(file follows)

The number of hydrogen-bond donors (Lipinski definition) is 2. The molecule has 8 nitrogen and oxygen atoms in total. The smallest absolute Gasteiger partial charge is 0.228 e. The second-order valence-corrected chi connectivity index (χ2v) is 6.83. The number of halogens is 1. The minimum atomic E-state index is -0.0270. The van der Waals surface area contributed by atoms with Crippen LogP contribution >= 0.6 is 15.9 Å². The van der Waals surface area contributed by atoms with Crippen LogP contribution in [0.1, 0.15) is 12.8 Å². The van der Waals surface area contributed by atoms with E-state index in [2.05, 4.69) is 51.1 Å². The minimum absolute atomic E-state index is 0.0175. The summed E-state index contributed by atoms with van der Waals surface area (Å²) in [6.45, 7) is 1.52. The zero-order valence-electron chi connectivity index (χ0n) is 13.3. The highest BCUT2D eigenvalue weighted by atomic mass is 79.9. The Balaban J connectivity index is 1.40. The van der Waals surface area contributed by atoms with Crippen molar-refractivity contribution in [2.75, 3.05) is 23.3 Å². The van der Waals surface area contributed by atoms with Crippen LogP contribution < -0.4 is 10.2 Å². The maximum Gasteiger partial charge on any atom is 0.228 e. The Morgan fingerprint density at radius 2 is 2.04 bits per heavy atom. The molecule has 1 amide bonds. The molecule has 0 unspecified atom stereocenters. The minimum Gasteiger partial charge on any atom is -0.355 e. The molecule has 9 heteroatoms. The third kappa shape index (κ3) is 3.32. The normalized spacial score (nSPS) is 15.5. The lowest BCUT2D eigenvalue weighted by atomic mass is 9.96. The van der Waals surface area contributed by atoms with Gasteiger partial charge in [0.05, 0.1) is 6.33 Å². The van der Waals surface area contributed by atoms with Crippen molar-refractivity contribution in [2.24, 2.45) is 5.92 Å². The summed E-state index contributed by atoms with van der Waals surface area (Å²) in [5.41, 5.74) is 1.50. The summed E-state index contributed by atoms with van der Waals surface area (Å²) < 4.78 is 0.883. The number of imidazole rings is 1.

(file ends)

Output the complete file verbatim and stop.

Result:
The number of hydrogen-bond donors (Lipinski definition) is 2. The molecule has 8 nitrogen and oxygen atoms in total. The smallest absolute Gasteiger partial charge is 0.228 e. The second-order valence-corrected chi connectivity index (χ2v) is 6.83. The number of halogens is 1. The minimum atomic E-state index is -0.0270. The van der Waals surface area contributed by atoms with Crippen LogP contribution >= 0.6 is 15.9 Å². The van der Waals surface area contributed by atoms with Crippen LogP contribution in [0.1, 0.15) is 12.8 Å². The van der Waals surface area contributed by atoms with E-state index in [2.05, 4.69) is 51.1 Å². The minimum absolute atomic E-state index is 0.0175. The summed E-state index contributed by atoms with van der Waals surface area (Å²) in [6.45, 7) is 1.52. The zero-order valence-electron chi connectivity index (χ0n) is 13.3. The highest BCUT2D eigenvalue weighted by atomic mass is 79.9. The Balaban J connectivity index is 1.40. The van der Waals surface area contributed by atoms with Crippen molar-refractivity contribution in [2.75, 3.05) is 23.3 Å². The van der Waals surface area contributed by atoms with Crippen LogP contribution < -0.4 is 10.2 Å². The maximum Gasteiger partial charge on any atom is 0.228 e. The Morgan fingerprint density at radius 2 is 2.04 bits per heavy atom. The molecule has 1 amide bonds. The molecule has 0 unspecified atom stereocenters. The minimum Gasteiger partial charge on any atom is -0.355 e. The molecule has 9 heteroatoms. The third kappa shape index (κ3) is 3.32. The normalized spacial score (nSPS) is 15.5. The lowest BCUT2D eigenvalue weighted by atomic mass is 9.96. The van der Waals surface area contributed by atoms with Gasteiger partial charge in [0.05, 0.1) is 6.33 Å². The van der Waals surface area contributed by atoms with Crippen molar-refractivity contribution in [2.24, 2.45) is 5.92 Å². The summed E-state index contributed by atoms with van der Waals surface area (Å²) in [5.41, 5.74) is 1.50. The summed E-state index contributed by atoms with van der Waals surface area (Å²) < 4.78 is 0.883. The number of imidazole rings is 1.